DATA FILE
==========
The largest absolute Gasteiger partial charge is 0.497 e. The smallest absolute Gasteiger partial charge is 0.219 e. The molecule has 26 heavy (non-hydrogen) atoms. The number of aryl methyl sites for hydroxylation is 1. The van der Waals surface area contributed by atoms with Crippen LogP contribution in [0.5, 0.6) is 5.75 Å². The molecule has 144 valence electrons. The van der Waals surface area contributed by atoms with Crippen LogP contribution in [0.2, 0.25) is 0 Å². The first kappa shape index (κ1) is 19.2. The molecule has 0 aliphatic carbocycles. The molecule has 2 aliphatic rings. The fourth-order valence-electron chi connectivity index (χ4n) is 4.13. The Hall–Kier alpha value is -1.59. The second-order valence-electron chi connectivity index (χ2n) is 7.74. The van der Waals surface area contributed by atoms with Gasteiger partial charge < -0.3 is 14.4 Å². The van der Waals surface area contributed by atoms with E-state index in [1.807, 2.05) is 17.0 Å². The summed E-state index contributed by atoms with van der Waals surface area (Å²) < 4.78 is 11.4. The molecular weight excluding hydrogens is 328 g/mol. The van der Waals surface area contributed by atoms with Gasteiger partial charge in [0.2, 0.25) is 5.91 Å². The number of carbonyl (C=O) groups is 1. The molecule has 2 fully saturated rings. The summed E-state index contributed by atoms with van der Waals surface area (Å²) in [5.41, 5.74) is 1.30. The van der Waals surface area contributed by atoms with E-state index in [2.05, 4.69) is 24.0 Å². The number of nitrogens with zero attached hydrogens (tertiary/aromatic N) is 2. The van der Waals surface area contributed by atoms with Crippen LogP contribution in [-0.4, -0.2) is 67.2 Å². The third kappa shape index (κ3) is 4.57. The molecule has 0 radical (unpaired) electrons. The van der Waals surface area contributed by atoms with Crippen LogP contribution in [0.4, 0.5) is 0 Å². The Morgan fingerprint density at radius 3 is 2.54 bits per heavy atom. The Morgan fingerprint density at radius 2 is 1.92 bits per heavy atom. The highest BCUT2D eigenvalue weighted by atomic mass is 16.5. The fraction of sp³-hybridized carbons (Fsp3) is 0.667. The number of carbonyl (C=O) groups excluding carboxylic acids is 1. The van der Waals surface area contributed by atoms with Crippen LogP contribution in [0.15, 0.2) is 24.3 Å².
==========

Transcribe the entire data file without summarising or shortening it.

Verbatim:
The largest absolute Gasteiger partial charge is 0.497 e. The smallest absolute Gasteiger partial charge is 0.219 e. The molecule has 26 heavy (non-hydrogen) atoms. The number of aryl methyl sites for hydroxylation is 1. The van der Waals surface area contributed by atoms with Crippen LogP contribution in [0.5, 0.6) is 5.75 Å². The molecule has 144 valence electrons. The van der Waals surface area contributed by atoms with Crippen LogP contribution in [0.2, 0.25) is 0 Å². The first kappa shape index (κ1) is 19.2. The molecule has 0 aliphatic carbocycles. The molecule has 2 aliphatic rings. The fourth-order valence-electron chi connectivity index (χ4n) is 4.13. The Hall–Kier alpha value is -1.59. The second-order valence-electron chi connectivity index (χ2n) is 7.74. The van der Waals surface area contributed by atoms with Gasteiger partial charge < -0.3 is 14.4 Å². The van der Waals surface area contributed by atoms with E-state index in [1.807, 2.05) is 17.0 Å². The summed E-state index contributed by atoms with van der Waals surface area (Å²) < 4.78 is 11.4. The molecular weight excluding hydrogens is 328 g/mol. The van der Waals surface area contributed by atoms with Gasteiger partial charge in [0.2, 0.25) is 5.91 Å². The number of carbonyl (C=O) groups is 1. The molecule has 2 fully saturated rings. The summed E-state index contributed by atoms with van der Waals surface area (Å²) in [5.41, 5.74) is 1.30. The van der Waals surface area contributed by atoms with E-state index in [2.05, 4.69) is 24.0 Å². The number of nitrogens with zero attached hydrogens (tertiary/aromatic N) is 2. The van der Waals surface area contributed by atoms with Crippen LogP contribution in [-0.4, -0.2) is 67.2 Å². The third kappa shape index (κ3) is 4.57. The molecule has 0 radical (unpaired) electrons. The van der Waals surface area contributed by atoms with Crippen LogP contribution in [0.4, 0.5) is 0 Å². The Morgan fingerprint density at radius 3 is 2.54 bits per heavy atom. The Morgan fingerprint density at radius 2 is 1.92 bits per heavy atom. The highest BCUT2D eigenvalue weighted by atomic mass is 16.5. The fraction of sp³-hybridized carbons (Fsp3) is 0.667. The number of carbonyl (C=O) groups excluding carboxylic acids is 1. The van der Waals surface area contributed by atoms with Crippen LogP contribution in [0.15, 0.2) is 24.3 Å².